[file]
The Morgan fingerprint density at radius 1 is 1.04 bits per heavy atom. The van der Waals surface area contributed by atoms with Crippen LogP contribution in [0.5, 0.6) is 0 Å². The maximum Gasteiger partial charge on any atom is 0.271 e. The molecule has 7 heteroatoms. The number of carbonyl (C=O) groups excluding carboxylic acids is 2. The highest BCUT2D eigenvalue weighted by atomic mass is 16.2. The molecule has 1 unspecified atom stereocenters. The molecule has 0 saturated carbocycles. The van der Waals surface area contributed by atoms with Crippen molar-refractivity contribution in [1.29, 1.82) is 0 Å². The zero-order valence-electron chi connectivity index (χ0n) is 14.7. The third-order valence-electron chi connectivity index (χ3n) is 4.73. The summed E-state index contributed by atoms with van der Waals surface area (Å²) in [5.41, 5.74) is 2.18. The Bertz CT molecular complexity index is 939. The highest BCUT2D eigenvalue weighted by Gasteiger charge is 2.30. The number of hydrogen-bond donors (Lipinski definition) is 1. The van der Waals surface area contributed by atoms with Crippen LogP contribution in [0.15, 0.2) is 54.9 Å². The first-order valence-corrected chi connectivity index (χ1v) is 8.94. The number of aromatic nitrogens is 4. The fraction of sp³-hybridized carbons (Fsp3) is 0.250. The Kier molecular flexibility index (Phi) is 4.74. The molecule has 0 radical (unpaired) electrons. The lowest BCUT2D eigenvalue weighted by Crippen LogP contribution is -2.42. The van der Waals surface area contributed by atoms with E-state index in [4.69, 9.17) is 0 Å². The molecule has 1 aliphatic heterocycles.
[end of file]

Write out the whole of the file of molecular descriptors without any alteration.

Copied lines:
The Morgan fingerprint density at radius 1 is 1.04 bits per heavy atom. The van der Waals surface area contributed by atoms with Crippen LogP contribution in [0.5, 0.6) is 0 Å². The maximum Gasteiger partial charge on any atom is 0.271 e. The molecule has 7 heteroatoms. The number of carbonyl (C=O) groups excluding carboxylic acids is 2. The highest BCUT2D eigenvalue weighted by atomic mass is 16.2. The molecule has 1 unspecified atom stereocenters. The molecule has 0 saturated carbocycles. The van der Waals surface area contributed by atoms with Crippen molar-refractivity contribution in [1.29, 1.82) is 0 Å². The zero-order valence-electron chi connectivity index (χ0n) is 14.7. The third-order valence-electron chi connectivity index (χ3n) is 4.73. The summed E-state index contributed by atoms with van der Waals surface area (Å²) in [5.41, 5.74) is 2.18. The Bertz CT molecular complexity index is 939. The highest BCUT2D eigenvalue weighted by Gasteiger charge is 2.30. The number of hydrogen-bond donors (Lipinski definition) is 1. The van der Waals surface area contributed by atoms with Crippen LogP contribution in [0.15, 0.2) is 54.9 Å². The first-order valence-corrected chi connectivity index (χ1v) is 8.94. The number of aromatic nitrogens is 4. The fraction of sp³-hybridized carbons (Fsp3) is 0.250. The Kier molecular flexibility index (Phi) is 4.74. The molecule has 0 radical (unpaired) electrons. The lowest BCUT2D eigenvalue weighted by Crippen LogP contribution is -2.42. The van der Waals surface area contributed by atoms with E-state index in [4.69, 9.17) is 0 Å². The molecule has 1 aliphatic heterocycles.